Your lights are on, but you're not home
Your will is not your own
You're heart sweats, your teeth grind
Another kiss and you'll be mine
Whoa, you like to think that you're immune to the stuff, oh yeah
It's closer to the truth to say you can't get enough
You know you're gonna have to face it, you're addicted to love
Why is breaking up so hard to do? Marie Ellis reports that Dr. Rene Hurlemann, executive senior physician from Bonn (Germany) University Medical Center and his research team, in collaboration with researchers from Ruhr University of Bochum (Germany) and the University of Chengdu (China), have found that the hormone oxytocin that is secreted by the brain is to blame.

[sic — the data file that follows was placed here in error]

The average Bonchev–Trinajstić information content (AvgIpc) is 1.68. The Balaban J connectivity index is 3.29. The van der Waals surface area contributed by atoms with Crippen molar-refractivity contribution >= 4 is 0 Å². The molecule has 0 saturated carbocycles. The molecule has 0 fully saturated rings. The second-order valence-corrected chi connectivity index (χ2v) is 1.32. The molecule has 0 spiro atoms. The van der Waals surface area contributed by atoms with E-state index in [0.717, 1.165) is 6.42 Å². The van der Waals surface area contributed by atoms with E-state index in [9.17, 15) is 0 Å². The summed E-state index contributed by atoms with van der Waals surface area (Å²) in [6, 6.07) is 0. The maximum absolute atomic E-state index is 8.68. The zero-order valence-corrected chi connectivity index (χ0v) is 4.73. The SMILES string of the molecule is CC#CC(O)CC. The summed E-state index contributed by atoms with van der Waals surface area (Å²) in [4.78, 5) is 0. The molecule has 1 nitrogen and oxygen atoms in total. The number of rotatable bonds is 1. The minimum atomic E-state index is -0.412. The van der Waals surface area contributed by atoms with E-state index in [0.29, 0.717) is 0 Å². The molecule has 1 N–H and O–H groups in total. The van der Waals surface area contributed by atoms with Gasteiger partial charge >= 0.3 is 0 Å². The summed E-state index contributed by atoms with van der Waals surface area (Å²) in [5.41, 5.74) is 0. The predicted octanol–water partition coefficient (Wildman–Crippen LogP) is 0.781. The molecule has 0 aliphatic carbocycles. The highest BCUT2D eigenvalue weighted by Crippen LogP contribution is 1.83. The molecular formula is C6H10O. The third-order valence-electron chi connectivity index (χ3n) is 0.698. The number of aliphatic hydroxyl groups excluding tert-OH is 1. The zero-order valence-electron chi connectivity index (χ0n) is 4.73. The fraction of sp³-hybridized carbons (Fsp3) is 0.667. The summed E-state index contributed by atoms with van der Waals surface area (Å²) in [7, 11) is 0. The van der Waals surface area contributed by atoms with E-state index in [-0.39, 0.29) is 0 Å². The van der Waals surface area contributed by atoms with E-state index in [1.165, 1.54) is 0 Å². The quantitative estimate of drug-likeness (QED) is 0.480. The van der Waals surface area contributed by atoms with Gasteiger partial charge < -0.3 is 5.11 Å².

Dr. Hurlemann reports that their research on male subjects in committed relationships suggests that oxytocin is "similar to a drug" for couples in a permanent relationship. As the couples remain in the relationship they receive a steady suppy of oxytocin which the researchers found triggered the reward system in the brain causing them to perceive their partner as attractive. Dr. Hurlemann noted that "this could also explain why people fall into depression or deep mourning after a separation from their partner: due to the lack of oxytocin secretion, the reward system is understimulated, and is more or less in a withdrawal state."